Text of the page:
Strickland, formerly of Colchester, knows all too well the pain of losing a teenaged child in a crash caused by an inexperienced driver. Her 16-year-old son, Alex Bousquet, and an 18-year-old friend died after a July 19, 2006, crash in Maryland that happened when her older son, Ted Bousquet, 19, was behind the wheel. The three were on vacation together, she said.

“They were on their first road trip,” Strickland said. “First and last.”

Ted Bousquet, who only had a few years of driving experience, made a quick lane change so he could turn left into an unfamiliar shopping area, she said. He ended up stopping in the left lane under a traffic signal, and he couldn’t see the red arrow.

When the car behind him beeped, he went ahead and turned left, not knowing he was turning against the light, Strickland said. An oncoming car hit the car broadside, killing his brother at the scene. The 18-year-old friend died a few days later at the hospital.

Trooper John Wilson, who investigates fatal crashes on state roads in the Hartford area, said it’s possible more inexperienced drivers will be hitting the road as the weather warms.

“Especially now, everything’s back open. That’s going to bring more people out.”

Wilson said he investigated more than 30 deadly crashes in the past year, some involving teenagers.

“I wish I wasn’t one of the busiest people taking numbers at the troop right now,” he said.

He doesn’t have children old enough to drive, but “even now, it keeps me awake” at night, he said. “If it’s not speed, it’s impairment.” Or distractions.

“Honestly, it’s hard to get into a crash if you’re doing the speed limit unless you’re blowing up your Instagram feed on your cellphone,” Wilson said. “I don’t know what parents can do to impress upon kids that they’re not indestructible.”

His agency, the Connecticut State Police, has some ideas. It wants parents to work with police to keep their teenagers safe, Trooper Josue Dorelus said.

“The tips are simple,” Dorelus said. “Drive the speed limit, wear your seatbelt, eliminate distractions and give yourself the time to get where you’re going safely.”

Eucalitto, the deputy DOT commissioner, said 2021 needs to be the year Connecticut reverses the deadly trend of 2020.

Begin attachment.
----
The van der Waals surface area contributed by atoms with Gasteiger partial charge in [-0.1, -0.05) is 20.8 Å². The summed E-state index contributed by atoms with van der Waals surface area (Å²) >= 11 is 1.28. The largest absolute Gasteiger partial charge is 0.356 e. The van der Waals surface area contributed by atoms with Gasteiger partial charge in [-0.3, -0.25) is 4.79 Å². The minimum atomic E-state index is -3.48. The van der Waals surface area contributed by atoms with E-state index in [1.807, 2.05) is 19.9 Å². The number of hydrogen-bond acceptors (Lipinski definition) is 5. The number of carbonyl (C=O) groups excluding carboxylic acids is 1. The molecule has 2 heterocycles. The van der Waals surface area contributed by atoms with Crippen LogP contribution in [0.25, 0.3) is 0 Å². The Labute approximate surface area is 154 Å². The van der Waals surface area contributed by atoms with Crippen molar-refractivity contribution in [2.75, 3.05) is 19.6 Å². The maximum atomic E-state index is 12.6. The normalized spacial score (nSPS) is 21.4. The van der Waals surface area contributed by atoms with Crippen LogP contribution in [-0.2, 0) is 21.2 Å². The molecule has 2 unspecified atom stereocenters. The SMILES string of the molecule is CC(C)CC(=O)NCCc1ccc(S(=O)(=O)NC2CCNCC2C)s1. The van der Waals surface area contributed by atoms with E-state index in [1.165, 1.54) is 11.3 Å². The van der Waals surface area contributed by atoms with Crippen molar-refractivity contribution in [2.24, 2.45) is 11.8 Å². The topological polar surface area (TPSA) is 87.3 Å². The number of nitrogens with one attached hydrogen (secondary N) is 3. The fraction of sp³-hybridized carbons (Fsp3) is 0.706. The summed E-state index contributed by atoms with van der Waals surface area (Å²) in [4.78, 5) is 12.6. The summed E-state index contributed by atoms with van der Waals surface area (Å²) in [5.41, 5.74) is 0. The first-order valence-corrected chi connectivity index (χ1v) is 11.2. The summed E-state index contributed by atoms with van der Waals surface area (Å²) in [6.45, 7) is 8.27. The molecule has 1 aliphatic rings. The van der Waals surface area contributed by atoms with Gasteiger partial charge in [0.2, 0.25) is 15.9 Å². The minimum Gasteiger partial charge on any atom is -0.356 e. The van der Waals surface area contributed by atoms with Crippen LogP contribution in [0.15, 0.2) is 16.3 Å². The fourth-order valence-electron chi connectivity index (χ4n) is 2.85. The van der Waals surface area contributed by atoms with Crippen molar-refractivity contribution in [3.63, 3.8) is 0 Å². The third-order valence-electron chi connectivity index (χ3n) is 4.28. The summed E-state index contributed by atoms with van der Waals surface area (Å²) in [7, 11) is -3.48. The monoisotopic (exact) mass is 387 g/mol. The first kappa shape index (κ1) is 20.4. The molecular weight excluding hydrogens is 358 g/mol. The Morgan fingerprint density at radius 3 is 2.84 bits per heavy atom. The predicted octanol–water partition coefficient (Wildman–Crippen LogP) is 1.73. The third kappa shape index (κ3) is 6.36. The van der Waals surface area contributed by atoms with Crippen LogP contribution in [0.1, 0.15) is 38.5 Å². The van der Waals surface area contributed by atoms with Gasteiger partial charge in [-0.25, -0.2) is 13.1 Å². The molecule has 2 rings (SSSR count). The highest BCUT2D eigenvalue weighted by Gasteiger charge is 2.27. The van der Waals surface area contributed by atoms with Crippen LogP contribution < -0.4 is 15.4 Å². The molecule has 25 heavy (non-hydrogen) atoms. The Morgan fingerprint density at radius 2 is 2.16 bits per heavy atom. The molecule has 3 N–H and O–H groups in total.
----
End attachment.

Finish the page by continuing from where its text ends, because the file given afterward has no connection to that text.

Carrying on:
Teens and their parents can do that by “avoiding selfish and dangerous behaviors that put lives at risk, and instead wearing seatbelts, adhering to speed limits, never driving while impaired and putting those cellphones down. We want these young adults to enjoy their summer and get home safely,” he said.

AAA stresses the role of parents. In addition to driving safely themselves, the organization recommends parents consider having their teens complete a comprehensive driver education course.

“Parents remain the best line of defense to keep everyone safe behind the wheel,” Parmenter says. “It’s never too soon to educate teens on the dangers of distracted driving, speeding and the impairing effects of alcohol and marijuana. But we can’t just tell teens about the dangers. We must model good behavior as well.”

Strickland, who is thankful one of her sons survived the Maryland crash, said if your teenagers become upset when you try to talk to them about driver safety — tough.

“If they get angry with you, let them get angry with you,” she said. “Put the foot down, man. Teach them. Talk to them.”

As a member of Mourning Parents ACT, Inc., Strickland has spoken to teens who are learning how to drive, and can’t wait to get back to it now that coronavirus restrictions are easing.

She is motivated by memories of the son she lost, Alex, the optimistic teen who “always found the good in people.”

“If I can save one teenaged life, just one, then I did my job,” she said.